What are potential economic implications of the ISR, and how do they relate to the EU’s proclaimed geoeconomic objectives? The principal economic critique of the ISR is that, although officially framed as originating from a purely strategic political rationale, it could also be a product of rent-seeking behaviour. In any case, it is likely to entail economic efficiency losses and scope for future rent-seeking and collusion that might allow incumbent market leaders to secure monopoly profits by undermining foreign competition. The ISR might also become costly if protected industries cannot attract sufficient non-EU investments. On the other hand, given that the EU is one of the world’s most open regions to FDI inflows and it is unclear how large the economic costs of the ISR will be, concerns about losses from “excessive protectionism” might be exaggerated.
Next to these possible costs, there might also be economic benefits, if the ISR secures high standards for critical infrastructure (including food and energy supply, and communication). This can have a positive impact on the investment climate due to higher economic and legal certainty. Moreover, the ISR might prevent that frontier technologies are costlessly transferred out of the EU, post-acquisition. This might occur, for example, if an investment includes the acquisition of intellectual property (IP) and thereby the rights for its future use. If the EU is in a technologically leading position, keeping decisions on how and where to use their IP in Europe could preserve its own (potentially offensive) geoeconomic capacities and be in line with the geoeconomic rationale of the ISR. The economic costs of the ISR could, hence, be justified it if it generates positive externalities that compensate these potential losses.
The Implementation of Investment Screening in the EU
With investment screening in principle being able to serve as a geoeconomic instrument, how useful is the ISR for the purpose of implementing EU geoeconomic policy? This question has two parts: (1) it needs to be addressed what a useful application of investment screening as a geoeconomic instrument would look like; and (2) it remains to be evaluated whether there are any structural or functional limitations preventing the EU from using investment screening as an instrument to act geoeconomically.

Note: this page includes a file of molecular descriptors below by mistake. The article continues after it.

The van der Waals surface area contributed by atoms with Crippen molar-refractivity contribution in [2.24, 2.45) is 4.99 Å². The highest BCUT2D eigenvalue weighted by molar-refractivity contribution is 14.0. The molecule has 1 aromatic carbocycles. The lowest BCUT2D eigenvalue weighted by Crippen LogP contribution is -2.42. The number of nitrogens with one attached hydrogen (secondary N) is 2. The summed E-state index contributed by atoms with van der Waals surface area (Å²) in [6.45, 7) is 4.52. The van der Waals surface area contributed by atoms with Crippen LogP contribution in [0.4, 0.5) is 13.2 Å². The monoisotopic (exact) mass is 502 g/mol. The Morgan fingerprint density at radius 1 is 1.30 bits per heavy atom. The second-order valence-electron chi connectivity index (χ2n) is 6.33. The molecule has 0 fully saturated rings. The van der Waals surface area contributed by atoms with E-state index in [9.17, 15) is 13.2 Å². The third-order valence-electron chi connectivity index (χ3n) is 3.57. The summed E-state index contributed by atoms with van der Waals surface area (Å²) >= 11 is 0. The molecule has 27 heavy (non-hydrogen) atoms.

As to the first part, to be a useful defensive tool, investment screening must be capable of preventing foreign acquisitions of critical military or dual-use resources (strategic assets) with a view to deny, restrict, or place conditions on their continued availability to the host state (Moran, 2009), and by so doing obtain diplomatic leverage. However, the concept of security has over time expanded beyond the ability to prevent, withstand, and recover from the threat of armed confrontation to cover a range of other types of hostile or otherwise harmful potential behaviour of others. Such hybrid threats include political warfare, cyberwarfare, lawfare, and economic warfare (Hoffman, 2007; Reichborn-Kjennerud & Cullen, 2016, February 26). It is thus unsurprising that the scope of investment screening extends far beyond military or dual-use infrastructure, technologies, and supplies. Adversarial capital may also be invested to obtain political influence through the ability to deny, restrict, or place conditions on the continued availability of any economically critical resource or through access to sensitive information. In addition, such investments may serve to obtain market power, to undermine the geoeconomic diplomacy of the host state, to gain access to personal data for purposes of data-mining activities and big-data intelligence gathering, or to establish a media platform for disinformation purposes (Leonard et al., 2019, June 25). The usefulness of investment screening mechanisms as geoeconomic instruments depends on their effectiveness in defending against the full range of such hybrid-threat scenarios.
As to the second part, at the implementation level, the ISR enables the EU to identify and assess both traditional and hybrid security threats. Nevertheless, investment screening could not justify arbitrary discrimination or disguised restrictions of the free movement of capital. Rather, to block an investment there must be a genuine and sufficiently serious threat to a fundamental interest of society and, moreover, those grounds must not serve purely economic ends and must comply with the general principles of EU law (Hindelang, 2009).
EU law provides a robust system of judicial review that provides safeguards against abusive application of the ISR. Apart from having a right to legal recourse against investment screening decisions, private-sector actors are not assigned any role under the ISR. There is no right to petition investment screening authorities to investigate a foreign investment or investor. The risk that private-sector actors would engage in rent-seeking behaviour, such as by being able to direct investment screening against commercial rivals and to pursue private interests unrelated to EU interests, remains but does not arise specifically from the design of the ISR.